The Defence Science and Technology Group has long been closely associated with industry through research collaborations. In late 2013, it ramped up its commitment to industry collaboration signing a number of agreements with large arms manufacturers. This included Lockheed Martin, with whom it signed a ten year partnership agreement in March 2014. During the same period, the Group also commenced a scheme of industry placements for DST staff. The logos of seven of the world’s top ten weapon-makers appear on DSTG’s website.
On top of Lindsay’s almost instant transfer from the public to private sector, the ten year partnership agreement between DST Group and his future employer adds further grounds for concern as to conflicts of interest. Several other factors listed in the APS Code of Conduct on conflict of interest are also likely to have applied in Lindsay’s case. (See box at end.)
On August 2, 2016 then Defence Minister Marise Payne announced Lindsay’s move:
Defence scientist appointed to lead Lockheed Martin’s new research facility
…Dr Lindsay has had a distinguished 28 year career with DST Group and will bring a wealth of knowledge and insight into his new role… His appointment is a testament to his leadership in his field and demonstrates the high regard in which DST Group is held within the defence industry… Dr Lindsay will finish with DST Group in October before beginning his role with Lockheed later in the year.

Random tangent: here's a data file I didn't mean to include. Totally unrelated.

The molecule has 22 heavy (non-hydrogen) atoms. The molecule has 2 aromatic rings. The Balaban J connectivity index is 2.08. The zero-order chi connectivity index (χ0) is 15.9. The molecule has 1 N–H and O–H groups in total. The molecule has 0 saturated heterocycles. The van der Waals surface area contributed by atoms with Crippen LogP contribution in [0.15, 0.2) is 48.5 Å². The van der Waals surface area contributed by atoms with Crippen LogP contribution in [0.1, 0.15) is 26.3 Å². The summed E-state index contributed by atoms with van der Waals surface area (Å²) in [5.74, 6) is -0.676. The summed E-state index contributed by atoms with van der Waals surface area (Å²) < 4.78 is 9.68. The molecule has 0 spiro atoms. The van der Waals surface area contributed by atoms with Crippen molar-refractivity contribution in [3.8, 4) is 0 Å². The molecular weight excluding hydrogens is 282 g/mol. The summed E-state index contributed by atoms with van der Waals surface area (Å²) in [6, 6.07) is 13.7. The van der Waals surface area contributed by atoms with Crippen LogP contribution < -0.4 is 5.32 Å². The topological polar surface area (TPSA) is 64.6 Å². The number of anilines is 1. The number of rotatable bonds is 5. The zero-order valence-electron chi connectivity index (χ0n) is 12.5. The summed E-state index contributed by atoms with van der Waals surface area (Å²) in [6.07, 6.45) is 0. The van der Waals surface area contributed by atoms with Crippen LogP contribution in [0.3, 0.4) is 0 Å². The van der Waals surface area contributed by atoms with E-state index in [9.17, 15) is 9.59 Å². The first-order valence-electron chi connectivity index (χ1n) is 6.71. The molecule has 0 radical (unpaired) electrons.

Whether Minister Payne was aware that the gap separating Dr Lindsay’s exit from DST and his commencement at Lockheed would be so short is unknown.
As part of a broader Freedom of Information inquiry we requested relevant communications between DST and the Minister’s office. None were supplied.
Lindsay’s Lockheed move is a good example of how the revolving door between the public sector and military-related private industry in Australia is being facilitated by both sides. Of perpetual concern is the general lack of transparency, usually for “national security” reasons, that accompanies Defence activities. When combined with “commercial in confidence” restrictions providing cover for private interests, few details reach the public, hampering scrutiny of what may be serious conflicts of interest. Many details provided here emerged only as a result of our FOI inquiry, even so, much relevant information was either never documented, withheld, or redacted.
Interestingly, the CEO of Lockheed Martin Australia at the time of Lindsay’s appointment was another revolving door beneficiary.